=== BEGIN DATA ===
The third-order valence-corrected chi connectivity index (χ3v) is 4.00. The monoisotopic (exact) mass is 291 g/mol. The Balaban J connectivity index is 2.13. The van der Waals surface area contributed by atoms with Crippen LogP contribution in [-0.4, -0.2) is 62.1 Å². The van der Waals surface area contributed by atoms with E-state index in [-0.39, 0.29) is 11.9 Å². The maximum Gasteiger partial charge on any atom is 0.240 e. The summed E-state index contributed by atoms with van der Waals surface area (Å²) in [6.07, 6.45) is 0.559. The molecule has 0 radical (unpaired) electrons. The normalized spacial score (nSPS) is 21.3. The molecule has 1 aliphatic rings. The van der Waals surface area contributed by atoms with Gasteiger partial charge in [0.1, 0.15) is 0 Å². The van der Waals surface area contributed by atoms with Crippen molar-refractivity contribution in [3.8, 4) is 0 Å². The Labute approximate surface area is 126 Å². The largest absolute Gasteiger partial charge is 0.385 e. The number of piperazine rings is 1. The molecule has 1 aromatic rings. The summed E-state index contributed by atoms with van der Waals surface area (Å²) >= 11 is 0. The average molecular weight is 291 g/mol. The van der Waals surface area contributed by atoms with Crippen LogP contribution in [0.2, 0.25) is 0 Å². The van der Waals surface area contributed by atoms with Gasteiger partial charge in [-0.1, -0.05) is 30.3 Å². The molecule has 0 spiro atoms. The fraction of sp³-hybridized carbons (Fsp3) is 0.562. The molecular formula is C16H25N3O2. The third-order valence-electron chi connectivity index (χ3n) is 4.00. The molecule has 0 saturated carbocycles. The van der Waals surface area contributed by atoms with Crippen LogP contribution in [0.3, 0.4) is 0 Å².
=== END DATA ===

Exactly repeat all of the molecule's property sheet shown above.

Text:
The third-order valence-corrected chi connectivity index (χ3v) is 4.00. The monoisotopic (exact) mass is 291 g/mol. The Balaban J connectivity index is 2.13. The van der Waals surface area contributed by atoms with Crippen LogP contribution in [-0.4, -0.2) is 62.1 Å². The van der Waals surface area contributed by atoms with E-state index in [-0.39, 0.29) is 11.9 Å². The maximum Gasteiger partial charge on any atom is 0.240 e. The summed E-state index contributed by atoms with van der Waals surface area (Å²) in [6.07, 6.45) is 0.559. The molecule has 0 radical (unpaired) electrons. The normalized spacial score (nSPS) is 21.3. The molecule has 1 aliphatic rings. The van der Waals surface area contributed by atoms with Gasteiger partial charge in [0.1, 0.15) is 0 Å². The van der Waals surface area contributed by atoms with Crippen molar-refractivity contribution in [3.8, 4) is 0 Å². The Labute approximate surface area is 126 Å². The largest absolute Gasteiger partial charge is 0.385 e. The number of piperazine rings is 1. The molecule has 1 aromatic rings. The summed E-state index contributed by atoms with van der Waals surface area (Å²) >= 11 is 0. The average molecular weight is 291 g/mol. The van der Waals surface area contributed by atoms with Crippen LogP contribution in [0.2, 0.25) is 0 Å². The van der Waals surface area contributed by atoms with Gasteiger partial charge in [-0.1, -0.05) is 30.3 Å². The molecule has 0 spiro atoms. The fraction of sp³-hybridized carbons (Fsp3) is 0.562. The molecular formula is C16H25N3O2. The third-order valence-electron chi connectivity index (χ3n) is 4.00. The molecule has 0 saturated carbocycles. The van der Waals surface area contributed by atoms with Crippen LogP contribution in [0.3, 0.4) is 0 Å².